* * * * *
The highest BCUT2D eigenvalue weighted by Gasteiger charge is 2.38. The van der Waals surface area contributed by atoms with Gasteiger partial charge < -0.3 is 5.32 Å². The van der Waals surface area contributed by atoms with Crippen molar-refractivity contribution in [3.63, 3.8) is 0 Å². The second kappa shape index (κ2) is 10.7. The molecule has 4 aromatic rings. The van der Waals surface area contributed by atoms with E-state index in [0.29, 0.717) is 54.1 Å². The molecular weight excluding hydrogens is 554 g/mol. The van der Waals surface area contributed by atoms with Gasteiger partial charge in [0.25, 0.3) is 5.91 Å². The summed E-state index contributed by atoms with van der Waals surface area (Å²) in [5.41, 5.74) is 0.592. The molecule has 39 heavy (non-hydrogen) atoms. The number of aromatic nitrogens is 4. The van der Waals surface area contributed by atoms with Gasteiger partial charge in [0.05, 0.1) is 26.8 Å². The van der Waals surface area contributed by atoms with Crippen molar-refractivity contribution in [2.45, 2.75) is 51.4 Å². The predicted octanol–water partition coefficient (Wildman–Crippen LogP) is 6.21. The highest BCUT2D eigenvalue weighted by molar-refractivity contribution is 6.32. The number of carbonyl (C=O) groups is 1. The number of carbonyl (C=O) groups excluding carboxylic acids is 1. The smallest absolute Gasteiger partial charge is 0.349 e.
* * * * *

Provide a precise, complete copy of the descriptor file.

The highest BCUT2D eigenvalue weighted by Gasteiger charge is 2.38. The van der Waals surface area contributed by atoms with Gasteiger partial charge < -0.3 is 5.32 Å². The van der Waals surface area contributed by atoms with Crippen molar-refractivity contribution in [3.63, 3.8) is 0 Å². The second kappa shape index (κ2) is 10.7. The molecule has 4 aromatic rings. The van der Waals surface area contributed by atoms with E-state index in [0.29, 0.717) is 54.1 Å². The molecular weight excluding hydrogens is 554 g/mol. The van der Waals surface area contributed by atoms with Gasteiger partial charge in [0.25, 0.3) is 5.91 Å². The summed E-state index contributed by atoms with van der Waals surface area (Å²) in [5.41, 5.74) is 0.592. The molecule has 39 heavy (non-hydrogen) atoms. The number of aromatic nitrogens is 4. The van der Waals surface area contributed by atoms with Gasteiger partial charge in [0.05, 0.1) is 26.8 Å². The van der Waals surface area contributed by atoms with Crippen molar-refractivity contribution in [2.45, 2.75) is 51.4 Å². The predicted octanol–water partition coefficient (Wildman–Crippen LogP) is 6.21. The highest BCUT2D eigenvalue weighted by molar-refractivity contribution is 6.32. The number of carbonyl (C=O) groups is 1. The number of carbonyl (C=O) groups excluding carboxylic acids is 1. The smallest absolute Gasteiger partial charge is 0.349 e.